Framing and the Euro debate

I’m interested in communication, rhetoric and debate.

I’m trying to keep away from the depressing euro referendum gubblebleugh, but as I still haven’t broken my today habit and still watch the daily politics once or twice a week, I still keep hearing it. Last Monday, I caught the tail end of Eddie Izzard being interviewed on the today programme. (Still available here – he’s 1 hour 40 mins in) He was talking about running multi-marathons, but right at the end he managed to toss in a quick comment about the EU referendum.

He’s in favour of staying in (he’s well known for his view on this), which he characterised in an off-the-cuff way as “the people for leaving are for running and hiding – we’re British, we stay and fight!”. I thought this was rather splendid because it is first “stay” comment I’ve heard which works on the general rather than the particular level.

All the discussion about the EU is pretty handwavy (it could hardly be otherwise because there are so many unknowables), but there is still a distinction to be made between assertions about actual things (trade, markets, economy, place in the world, environment) and appeals to generalised emotions. So far, it has only been the “leaves” who have come out with the more emotional calls. There are the trumpet-blasts about “freedom” and “democracy”. And “sovereignty”. That one causes me to start shouting at iPlayer when some MP I haven’t heard of gets interviewed. What the hell is “sovereignty” to me? And what, really, is it to you, you backbench nonentity? Puffing up your chest to make up for your own humiliation as lobby-fodder? Fancying yourself as having any real power? Bleah!

Anyway, (cough). My point here is about framing. The implied metaphor for leaving the EU is of a person or group of people walking away from another person or group of people. So far, the “leaves” have framed this as “we should walk away because … you’re cramping our style … we’re just too big for you …”. Izzard’s comment reframed this as “we should stay because … we‘re big enough for anything … we’re not delicate and weak, so why walk away?”

The “stays” really should get moving with the general emotional arguments because I suspect that is where most of the action is going to be, the ground on which many people are going to be motivated, swayed and persuaded – so don’t try to be too “logical” or “sensible”, and don’t let them get away with all that blah about “freedom”.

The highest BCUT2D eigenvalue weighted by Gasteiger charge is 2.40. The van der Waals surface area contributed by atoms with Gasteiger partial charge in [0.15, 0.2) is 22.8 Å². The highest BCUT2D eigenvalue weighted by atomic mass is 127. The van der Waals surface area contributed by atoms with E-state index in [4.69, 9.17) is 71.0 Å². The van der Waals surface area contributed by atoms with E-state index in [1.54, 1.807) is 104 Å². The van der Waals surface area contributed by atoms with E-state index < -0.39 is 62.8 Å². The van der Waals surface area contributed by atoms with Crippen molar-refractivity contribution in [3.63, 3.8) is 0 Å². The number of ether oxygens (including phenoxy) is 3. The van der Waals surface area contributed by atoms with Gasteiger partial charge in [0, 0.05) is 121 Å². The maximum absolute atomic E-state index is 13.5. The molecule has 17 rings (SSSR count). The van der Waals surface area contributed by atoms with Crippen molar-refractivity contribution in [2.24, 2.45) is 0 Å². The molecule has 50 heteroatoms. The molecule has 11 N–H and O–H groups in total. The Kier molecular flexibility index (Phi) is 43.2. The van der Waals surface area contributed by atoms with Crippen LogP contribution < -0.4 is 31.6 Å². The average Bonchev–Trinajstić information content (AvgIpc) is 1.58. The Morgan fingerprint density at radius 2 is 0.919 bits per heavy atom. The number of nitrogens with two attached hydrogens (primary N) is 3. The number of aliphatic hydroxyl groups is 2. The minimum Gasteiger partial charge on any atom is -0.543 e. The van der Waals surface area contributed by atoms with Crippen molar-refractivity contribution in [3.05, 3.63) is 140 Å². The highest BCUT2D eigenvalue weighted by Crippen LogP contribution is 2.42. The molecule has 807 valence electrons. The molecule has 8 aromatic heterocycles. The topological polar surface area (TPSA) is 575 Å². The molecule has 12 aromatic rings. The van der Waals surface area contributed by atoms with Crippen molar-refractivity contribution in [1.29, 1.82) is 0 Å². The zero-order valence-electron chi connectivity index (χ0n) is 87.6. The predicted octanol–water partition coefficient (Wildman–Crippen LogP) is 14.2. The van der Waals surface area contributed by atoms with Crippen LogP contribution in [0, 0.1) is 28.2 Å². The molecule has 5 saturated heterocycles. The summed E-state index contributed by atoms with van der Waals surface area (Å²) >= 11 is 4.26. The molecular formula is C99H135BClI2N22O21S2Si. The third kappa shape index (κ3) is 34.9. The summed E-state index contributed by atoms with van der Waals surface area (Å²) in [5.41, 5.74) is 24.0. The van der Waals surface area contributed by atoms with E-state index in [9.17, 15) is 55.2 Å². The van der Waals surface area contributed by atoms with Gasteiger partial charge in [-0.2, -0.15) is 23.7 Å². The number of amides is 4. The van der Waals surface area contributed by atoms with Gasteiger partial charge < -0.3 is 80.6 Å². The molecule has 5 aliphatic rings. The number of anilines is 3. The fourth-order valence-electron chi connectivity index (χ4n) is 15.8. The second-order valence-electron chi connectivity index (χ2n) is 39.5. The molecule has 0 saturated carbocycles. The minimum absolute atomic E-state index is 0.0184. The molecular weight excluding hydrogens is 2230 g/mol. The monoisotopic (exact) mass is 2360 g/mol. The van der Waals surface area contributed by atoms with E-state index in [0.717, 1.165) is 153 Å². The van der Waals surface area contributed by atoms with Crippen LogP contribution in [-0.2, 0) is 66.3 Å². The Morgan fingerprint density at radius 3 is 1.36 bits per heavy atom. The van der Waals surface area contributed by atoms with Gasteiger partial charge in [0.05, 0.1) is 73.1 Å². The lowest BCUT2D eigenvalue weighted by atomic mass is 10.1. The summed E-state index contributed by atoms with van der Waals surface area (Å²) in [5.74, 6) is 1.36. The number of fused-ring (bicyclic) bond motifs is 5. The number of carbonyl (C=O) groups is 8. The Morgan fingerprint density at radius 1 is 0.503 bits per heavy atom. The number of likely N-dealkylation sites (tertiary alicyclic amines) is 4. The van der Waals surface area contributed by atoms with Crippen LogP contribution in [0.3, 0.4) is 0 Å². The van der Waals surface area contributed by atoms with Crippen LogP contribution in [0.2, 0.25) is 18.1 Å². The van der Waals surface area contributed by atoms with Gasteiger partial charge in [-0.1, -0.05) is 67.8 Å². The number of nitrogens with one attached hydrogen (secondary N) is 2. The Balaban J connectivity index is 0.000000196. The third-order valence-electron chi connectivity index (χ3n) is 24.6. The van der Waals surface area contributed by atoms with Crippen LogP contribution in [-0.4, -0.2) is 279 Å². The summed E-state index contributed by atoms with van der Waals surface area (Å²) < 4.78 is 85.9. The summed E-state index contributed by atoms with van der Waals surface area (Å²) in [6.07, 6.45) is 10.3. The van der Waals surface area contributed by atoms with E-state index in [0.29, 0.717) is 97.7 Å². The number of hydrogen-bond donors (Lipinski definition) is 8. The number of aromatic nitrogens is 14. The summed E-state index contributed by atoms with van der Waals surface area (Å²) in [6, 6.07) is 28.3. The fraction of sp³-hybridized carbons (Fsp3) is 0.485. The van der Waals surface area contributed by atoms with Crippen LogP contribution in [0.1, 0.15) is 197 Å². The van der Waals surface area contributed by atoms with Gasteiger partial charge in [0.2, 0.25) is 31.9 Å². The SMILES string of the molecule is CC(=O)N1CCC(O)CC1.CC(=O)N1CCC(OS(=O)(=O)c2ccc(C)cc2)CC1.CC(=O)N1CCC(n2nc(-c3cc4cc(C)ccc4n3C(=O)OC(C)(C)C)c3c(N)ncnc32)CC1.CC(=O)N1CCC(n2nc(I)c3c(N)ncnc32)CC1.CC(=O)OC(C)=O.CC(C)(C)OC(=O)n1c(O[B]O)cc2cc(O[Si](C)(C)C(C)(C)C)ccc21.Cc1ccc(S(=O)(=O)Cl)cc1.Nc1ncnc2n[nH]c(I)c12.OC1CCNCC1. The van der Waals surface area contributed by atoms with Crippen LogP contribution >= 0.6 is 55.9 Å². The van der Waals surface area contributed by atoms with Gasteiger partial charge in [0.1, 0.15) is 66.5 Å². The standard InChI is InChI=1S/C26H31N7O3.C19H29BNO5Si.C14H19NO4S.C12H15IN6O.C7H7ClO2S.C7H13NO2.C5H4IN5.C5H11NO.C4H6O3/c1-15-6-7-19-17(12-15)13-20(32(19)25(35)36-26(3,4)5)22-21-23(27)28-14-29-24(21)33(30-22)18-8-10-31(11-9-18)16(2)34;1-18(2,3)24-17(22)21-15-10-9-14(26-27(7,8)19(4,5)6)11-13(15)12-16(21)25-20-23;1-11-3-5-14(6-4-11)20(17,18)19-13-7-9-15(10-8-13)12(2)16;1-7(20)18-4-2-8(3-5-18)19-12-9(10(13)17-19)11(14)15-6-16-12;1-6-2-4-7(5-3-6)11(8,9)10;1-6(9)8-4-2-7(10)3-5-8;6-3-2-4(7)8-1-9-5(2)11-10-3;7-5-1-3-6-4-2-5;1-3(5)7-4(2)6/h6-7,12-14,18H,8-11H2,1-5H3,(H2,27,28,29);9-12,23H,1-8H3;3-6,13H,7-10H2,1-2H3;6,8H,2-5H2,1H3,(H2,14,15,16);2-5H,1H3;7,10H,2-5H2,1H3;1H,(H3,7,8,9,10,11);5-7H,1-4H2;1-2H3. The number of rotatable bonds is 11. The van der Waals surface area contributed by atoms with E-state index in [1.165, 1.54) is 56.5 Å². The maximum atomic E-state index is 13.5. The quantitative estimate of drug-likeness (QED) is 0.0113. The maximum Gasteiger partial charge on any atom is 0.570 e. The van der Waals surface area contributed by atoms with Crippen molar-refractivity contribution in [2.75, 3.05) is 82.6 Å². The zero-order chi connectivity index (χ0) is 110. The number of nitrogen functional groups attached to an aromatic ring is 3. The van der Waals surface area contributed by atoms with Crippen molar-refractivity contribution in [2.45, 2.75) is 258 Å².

The other nice thing about Izzard’s remark was that it was jokey – and in a quite subtle way – which did not detract from there being a real point in there. By contrast, and with the right approach, the “freedom and democracy” shtick could be made to look both pompous and naive.

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Seeing as I’ve brought the subject up, I suppose I’d better state my position on the referendum. I shall be voting to “stay” and this is why. In the long term (thirty years plus), and quite possibly in the medium term (ten years plus), the EU will not survive – that is just not the way the world is going. However, in the short term, the EU will still be here. If we leave, an awful lot of environmental damage can be done in those next ten years, as things get chucked on the bonfire to “create growth”.

From the Green perspective, the EU is a very mixed bag, but on balance, things would have been a lot worse if we had not been in (there’s some chapter and verse on Jonathon Porritt’s blog, and many other places,  if you’re interested). If we leave, there will be precious few checks on the government desire to rip the place up and return us to a state of spoiled grubbiness – redefined as “vigorous and entrepreneurial” – and anything that stands in the way will be sneered at as “red tape” and “a burden on business” (and a labour government will be almost as bad, whatever they say).